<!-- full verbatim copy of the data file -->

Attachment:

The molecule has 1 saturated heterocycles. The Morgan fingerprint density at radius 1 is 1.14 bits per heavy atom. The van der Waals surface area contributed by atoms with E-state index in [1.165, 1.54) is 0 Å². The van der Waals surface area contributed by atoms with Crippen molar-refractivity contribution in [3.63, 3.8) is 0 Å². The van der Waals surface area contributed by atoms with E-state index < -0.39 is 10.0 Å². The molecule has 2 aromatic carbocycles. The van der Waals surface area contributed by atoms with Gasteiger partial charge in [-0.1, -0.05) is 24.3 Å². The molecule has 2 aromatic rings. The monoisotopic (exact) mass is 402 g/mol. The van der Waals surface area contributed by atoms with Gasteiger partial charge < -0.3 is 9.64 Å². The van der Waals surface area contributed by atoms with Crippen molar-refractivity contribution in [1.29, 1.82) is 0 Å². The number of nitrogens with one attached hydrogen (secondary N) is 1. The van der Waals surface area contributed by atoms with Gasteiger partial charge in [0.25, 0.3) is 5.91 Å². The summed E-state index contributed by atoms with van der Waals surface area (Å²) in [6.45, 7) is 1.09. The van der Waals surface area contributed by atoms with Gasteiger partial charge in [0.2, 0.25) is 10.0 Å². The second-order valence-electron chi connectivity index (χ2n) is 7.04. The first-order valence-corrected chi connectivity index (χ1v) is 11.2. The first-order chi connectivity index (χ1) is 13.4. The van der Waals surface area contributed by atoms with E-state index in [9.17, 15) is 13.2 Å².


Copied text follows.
The molecule has 1 saturated heterocycles. The Morgan fingerprint density at radius 1 is 1.14 bits per heavy atom. The van der Waals surface area contributed by atoms with E-state index in [1.165, 1.54) is 0 Å². The van der Waals surface area contributed by atoms with Crippen molar-refractivity contribution in [3.63, 3.8) is 0 Å². The van der Waals surface area contributed by atoms with E-state index < -0.39 is 10.0 Å². The molecule has 2 aromatic carbocycles. The van der Waals surface area contributed by atoms with Gasteiger partial charge in [-0.1, -0.05) is 24.3 Å². The molecule has 2 aromatic rings. The monoisotopic (exact) mass is 402 g/mol. The van der Waals surface area contributed by atoms with Gasteiger partial charge < -0.3 is 9.64 Å². The van der Waals surface area contributed by atoms with Crippen molar-refractivity contribution in [1.29, 1.82) is 0 Å². The number of nitrogens with one attached hydrogen (secondary N) is 1. The van der Waals surface area contributed by atoms with Gasteiger partial charge in [0.25, 0.3) is 5.91 Å². The summed E-state index contributed by atoms with van der Waals surface area (Å²) in [6.45, 7) is 1.09. The van der Waals surface area contributed by atoms with Gasteiger partial charge in [0.2, 0.25) is 10.0 Å². The second-order valence-electron chi connectivity index (χ2n) is 7.04. The first-order valence-corrected chi connectivity index (χ1v) is 11.2. The first-order chi connectivity index (χ1) is 13.4. The van der Waals surface area contributed by atoms with E-state index in [9.17, 15) is 13.2 Å².